Climate change is not a danger that has suddenly appeared overnight. It is a slow-moving phenomenon. A recent study by an environmental think tank, Observatorio para la Sostenibilidad (the sustainability observatory), has analysed the change in the average temperature readings across Spain, discovering that the average temperature has increased by 1.3 degrees at Malaga Airport since 1988.
The increase may seem small to the general public but it is frightening for experts. The scientists on the project predict a total rise of 2.4 degrees in Malaga city by 2050. By then, the average temperature will have gone from 18.1 degrees in 1943 to 20.5 degrees a century later. After Granada, Malaga has the biggest increase of the Andalusian provincial capitals.
"It has always been hot in the summer" is a recurring phrase nowadays. Yet, José María Sánchez-Laulhé, director of Aemet, the Spanish meteorological office, is concerned about this rise: "1.3 degrees is a very big increase in such little time," he warned. The meteorologist points out that it is an increase that exceeds the global estimate of the Intergovernmental Panel on Climate Change (IPPC).
"It's a lot, and it can have consequences of all kinds. From a scientific point of view, nobody denies that climate change exists," explains Javier Ruiz, PhD in Environmental Sciences at Malaga University.The problem is in the perception. If there is no sense of real danger and awareness among the population, it becomes difficult to improve the situation."
But the consequences of Malaga's average temperature increase are visible. Ruiz lists the rise in sea level and harvests that no longer take place at their usual time of year.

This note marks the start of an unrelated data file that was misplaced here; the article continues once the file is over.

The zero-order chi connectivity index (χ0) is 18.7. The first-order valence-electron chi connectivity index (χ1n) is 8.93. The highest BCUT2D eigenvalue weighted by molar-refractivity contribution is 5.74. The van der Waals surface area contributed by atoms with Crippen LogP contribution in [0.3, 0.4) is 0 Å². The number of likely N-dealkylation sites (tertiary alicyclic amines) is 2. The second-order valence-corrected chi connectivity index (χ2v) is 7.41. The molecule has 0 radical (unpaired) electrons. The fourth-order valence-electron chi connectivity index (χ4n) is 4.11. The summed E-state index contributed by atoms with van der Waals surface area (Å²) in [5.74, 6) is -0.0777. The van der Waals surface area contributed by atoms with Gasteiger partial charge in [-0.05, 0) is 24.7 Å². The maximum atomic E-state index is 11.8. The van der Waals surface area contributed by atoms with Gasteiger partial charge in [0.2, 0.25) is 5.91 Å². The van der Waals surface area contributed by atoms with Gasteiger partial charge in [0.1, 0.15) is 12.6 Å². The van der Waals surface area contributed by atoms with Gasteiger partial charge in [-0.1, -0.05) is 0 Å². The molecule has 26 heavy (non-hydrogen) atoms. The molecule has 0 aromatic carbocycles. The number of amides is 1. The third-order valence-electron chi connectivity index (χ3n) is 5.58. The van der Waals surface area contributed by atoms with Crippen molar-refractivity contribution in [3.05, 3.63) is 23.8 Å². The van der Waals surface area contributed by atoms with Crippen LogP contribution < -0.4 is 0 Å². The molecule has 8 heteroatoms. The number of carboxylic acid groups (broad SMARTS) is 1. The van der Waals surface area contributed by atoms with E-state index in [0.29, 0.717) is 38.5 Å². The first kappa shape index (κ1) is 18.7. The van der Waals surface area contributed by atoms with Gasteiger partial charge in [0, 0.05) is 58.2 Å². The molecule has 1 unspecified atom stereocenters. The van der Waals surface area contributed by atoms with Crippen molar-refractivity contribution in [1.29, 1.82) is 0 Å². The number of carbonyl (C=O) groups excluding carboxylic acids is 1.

The case of Malaga at an Andalusian level is alarming, but the observatory has analysed a total of 51 Spanish cities. In all of them, they found an increase in average temperature. Barcelona, another Mediterranean port, shows an increase of 1.9 degrees. The average temperature in Ávila, an example of an inland city, has risen by 1.8 degrees.
Ruiz explains that "the only thing humanity has done for [global warming] is increase it", and on the subject of reversing the damage, warns that "we should at least not make it any worse". The projection for 2050, however, suggests a more pessimistic outlook, with Malaga's average temperature continuing to rise.
According to the experts, planting more trees would be the best way to mitigate and lower the temperature in Malaga. Enrique Salvo, Plant Biology professor at the university insists on "creating a lot more greenery in the cities". This would at least reduce the effects of the 'urban heat island' in Malaga; an effect which occurs in places where there is a dense population. He pointed out that this is not the time for climate change deniers: "We need to take action, we are already very late and there's no stopping it".